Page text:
Tammy Duckworth sets the record straight on women in combat

The Iraq war veteran says killing doesn't affect men and women differently, but is "an unnatural act for everyone"

Published February 17, 2013 5:07PM (EST)

   (Wikimedia Commons)
(Wikimedia Commons)

There have been a few varieties of response to the Pentagon's recent decision to lift the ban on women in combat. The first, and some would say most obvious, is that women have already been active in combat roles for years. And advocates for a more inclusive armed services applauded the policy shift as a step towards a more just military culture. But then, of course, there has been the hysterics, the handwringers and the all-out wingnuts that think women are too delicate to serve on military front lines.

And Iraq War veteran and Illinois lawmaker Rep. Tammy Duckworth would like a word with the latter group.

In an interview with Andrew Goldman for the New York Times, Goldman asked Duckworth about the (mostly) conservative reaction to the news that women would now be fighting alongside men. She did not mince words in her response:

It doesn’t make any sense at all. All this ruling does is give everyone the chance to do these jobs. You want to be infantry? Here, carry this 80-pound rucksack and march 20 miles. Can you drag a 200-pound dead weight 200 yards like you may have to? If you can do it, and if you’re willing to lay your life down for this nation, then I don’t care if you’re gay, straight, black, white, yellow, male or female, good for you, thank you for serving. Go do the job.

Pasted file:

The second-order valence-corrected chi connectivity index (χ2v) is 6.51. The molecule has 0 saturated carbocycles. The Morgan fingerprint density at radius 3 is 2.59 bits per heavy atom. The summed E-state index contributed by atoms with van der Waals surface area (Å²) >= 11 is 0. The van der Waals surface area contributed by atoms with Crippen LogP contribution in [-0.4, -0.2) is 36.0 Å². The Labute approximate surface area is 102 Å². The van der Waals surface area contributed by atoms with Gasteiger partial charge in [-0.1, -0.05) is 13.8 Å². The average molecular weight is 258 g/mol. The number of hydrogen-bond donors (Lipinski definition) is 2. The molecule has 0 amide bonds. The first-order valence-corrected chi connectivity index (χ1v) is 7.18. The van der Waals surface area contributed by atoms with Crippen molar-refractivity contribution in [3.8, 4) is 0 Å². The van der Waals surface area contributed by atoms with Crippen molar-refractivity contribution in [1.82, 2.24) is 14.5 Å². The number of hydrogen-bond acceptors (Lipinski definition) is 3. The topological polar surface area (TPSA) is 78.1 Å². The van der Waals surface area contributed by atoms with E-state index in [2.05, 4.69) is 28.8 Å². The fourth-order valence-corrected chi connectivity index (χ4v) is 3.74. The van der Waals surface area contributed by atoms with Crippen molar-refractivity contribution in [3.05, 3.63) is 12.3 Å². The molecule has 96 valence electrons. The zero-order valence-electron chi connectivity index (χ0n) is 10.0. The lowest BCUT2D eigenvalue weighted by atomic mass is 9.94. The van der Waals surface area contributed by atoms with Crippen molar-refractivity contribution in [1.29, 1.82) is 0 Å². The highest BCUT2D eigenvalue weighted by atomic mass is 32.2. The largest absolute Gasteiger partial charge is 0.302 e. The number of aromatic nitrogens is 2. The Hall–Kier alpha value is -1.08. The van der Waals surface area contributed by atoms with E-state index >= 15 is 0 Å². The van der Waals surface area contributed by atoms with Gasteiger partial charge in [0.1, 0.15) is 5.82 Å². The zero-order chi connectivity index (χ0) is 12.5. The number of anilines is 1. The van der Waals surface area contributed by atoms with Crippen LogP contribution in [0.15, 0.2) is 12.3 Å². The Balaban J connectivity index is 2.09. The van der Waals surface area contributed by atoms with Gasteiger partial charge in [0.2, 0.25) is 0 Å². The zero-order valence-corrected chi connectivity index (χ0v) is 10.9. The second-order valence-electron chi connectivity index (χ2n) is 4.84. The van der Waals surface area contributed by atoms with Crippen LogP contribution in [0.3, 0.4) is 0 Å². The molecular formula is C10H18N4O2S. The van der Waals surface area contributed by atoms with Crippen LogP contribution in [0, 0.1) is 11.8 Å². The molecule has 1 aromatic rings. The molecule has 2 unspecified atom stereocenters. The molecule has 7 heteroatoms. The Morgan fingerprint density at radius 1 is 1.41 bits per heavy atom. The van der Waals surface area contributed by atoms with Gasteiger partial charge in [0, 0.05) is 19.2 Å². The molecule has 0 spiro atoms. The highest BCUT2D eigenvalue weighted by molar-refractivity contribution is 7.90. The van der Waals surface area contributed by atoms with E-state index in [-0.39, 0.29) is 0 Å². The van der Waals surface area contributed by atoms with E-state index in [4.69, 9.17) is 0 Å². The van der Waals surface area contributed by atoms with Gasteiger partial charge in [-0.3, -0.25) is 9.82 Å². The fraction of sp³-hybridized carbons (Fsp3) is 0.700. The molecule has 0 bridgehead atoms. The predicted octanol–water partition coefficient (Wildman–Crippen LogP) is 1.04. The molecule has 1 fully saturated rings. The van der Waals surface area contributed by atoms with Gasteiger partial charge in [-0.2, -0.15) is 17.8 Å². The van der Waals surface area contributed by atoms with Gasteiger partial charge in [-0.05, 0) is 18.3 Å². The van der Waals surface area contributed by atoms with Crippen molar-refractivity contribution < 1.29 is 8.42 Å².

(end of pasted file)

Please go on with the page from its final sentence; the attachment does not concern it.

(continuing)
And responding to a question on concerns raised about what killing another human being will do to women's mental health, Duckworth replied, simply: "The act of killing is an unnatural act for everyone."

Duckworth also shared an anecdote about an unusual means of keeping her armed services crew alert and, as she puts it, "more deadly": Hot chocolate.

Do you know what? That hot cocoa got my pilots and crew chiefs warm faster, my crews took off faster and they were more deadly. If marshmallows and blowing kisses on the hot cocoa made my men more deadly, I would have done that too.

By Katie McDonough

Katie McDonough is Salon's politics writer, focusing on gender, sexuality and reproductive justice. Follow her on Twitter @kmcdonovgh or email her at kmcdonough@salon.com.

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Tammy Duckworth Women In Combat